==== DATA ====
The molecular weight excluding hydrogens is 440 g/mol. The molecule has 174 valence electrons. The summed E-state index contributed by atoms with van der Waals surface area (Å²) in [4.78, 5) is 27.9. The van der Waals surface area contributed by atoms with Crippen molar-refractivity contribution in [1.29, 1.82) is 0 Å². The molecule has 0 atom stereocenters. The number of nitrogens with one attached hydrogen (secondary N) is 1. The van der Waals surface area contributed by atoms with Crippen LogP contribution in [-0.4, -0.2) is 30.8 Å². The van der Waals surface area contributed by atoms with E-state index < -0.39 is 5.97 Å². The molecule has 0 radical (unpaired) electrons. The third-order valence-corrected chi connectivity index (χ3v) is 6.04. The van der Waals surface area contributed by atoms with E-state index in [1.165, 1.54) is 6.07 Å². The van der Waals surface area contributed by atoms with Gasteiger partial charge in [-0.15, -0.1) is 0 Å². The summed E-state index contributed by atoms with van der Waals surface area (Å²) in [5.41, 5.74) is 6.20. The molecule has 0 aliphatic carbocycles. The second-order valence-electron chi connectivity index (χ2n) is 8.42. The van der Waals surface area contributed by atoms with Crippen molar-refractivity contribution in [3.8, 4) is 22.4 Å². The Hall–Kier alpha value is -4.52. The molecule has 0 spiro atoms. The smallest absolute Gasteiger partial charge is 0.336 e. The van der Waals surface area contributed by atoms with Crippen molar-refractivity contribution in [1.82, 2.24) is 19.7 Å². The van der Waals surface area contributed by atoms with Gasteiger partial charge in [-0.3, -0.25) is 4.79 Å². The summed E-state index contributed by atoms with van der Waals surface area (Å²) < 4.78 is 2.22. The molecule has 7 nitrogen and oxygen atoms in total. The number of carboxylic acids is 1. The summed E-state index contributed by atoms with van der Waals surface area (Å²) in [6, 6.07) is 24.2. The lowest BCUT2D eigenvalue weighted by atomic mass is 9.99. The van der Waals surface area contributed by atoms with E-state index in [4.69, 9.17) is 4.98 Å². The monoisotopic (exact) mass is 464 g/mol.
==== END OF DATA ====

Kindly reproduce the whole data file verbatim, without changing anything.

The molecular weight excluding hydrogens is 440 g/mol. The molecule has 174 valence electrons. The summed E-state index contributed by atoms with van der Waals surface area (Å²) in [4.78, 5) is 27.9. The van der Waals surface area contributed by atoms with Crippen molar-refractivity contribution in [1.29, 1.82) is 0 Å². The molecule has 0 atom stereocenters. The number of nitrogens with one attached hydrogen (secondary N) is 1. The van der Waals surface area contributed by atoms with Crippen LogP contribution in [-0.4, -0.2) is 30.8 Å². The van der Waals surface area contributed by atoms with E-state index < -0.39 is 5.97 Å². The molecule has 0 radical (unpaired) electrons. The third-order valence-corrected chi connectivity index (χ3v) is 6.04. The van der Waals surface area contributed by atoms with E-state index in [1.165, 1.54) is 6.07 Å². The van der Waals surface area contributed by atoms with Gasteiger partial charge in [-0.15, -0.1) is 0 Å². The summed E-state index contributed by atoms with van der Waals surface area (Å²) in [5.41, 5.74) is 6.20. The molecule has 0 aliphatic carbocycles. The second-order valence-electron chi connectivity index (χ2n) is 8.42. The van der Waals surface area contributed by atoms with Crippen molar-refractivity contribution in [3.8, 4) is 22.4 Å². The Hall–Kier alpha value is -4.52. The molecule has 0 spiro atoms. The smallest absolute Gasteiger partial charge is 0.336 e. The van der Waals surface area contributed by atoms with Crippen molar-refractivity contribution in [1.82, 2.24) is 19.7 Å². The van der Waals surface area contributed by atoms with Gasteiger partial charge in [-0.3, -0.25) is 4.79 Å². The summed E-state index contributed by atoms with van der Waals surface area (Å²) < 4.78 is 2.22. The molecule has 7 nitrogen and oxygen atoms in total. The number of carboxylic acids is 1. The summed E-state index contributed by atoms with van der Waals surface area (Å²) in [6, 6.07) is 24.2. The lowest BCUT2D eigenvalue weighted by atomic mass is 9.99. The van der Waals surface area contributed by atoms with E-state index in [4.69, 9.17) is 4.98 Å². The monoisotopic (exact) mass is 464 g/mol.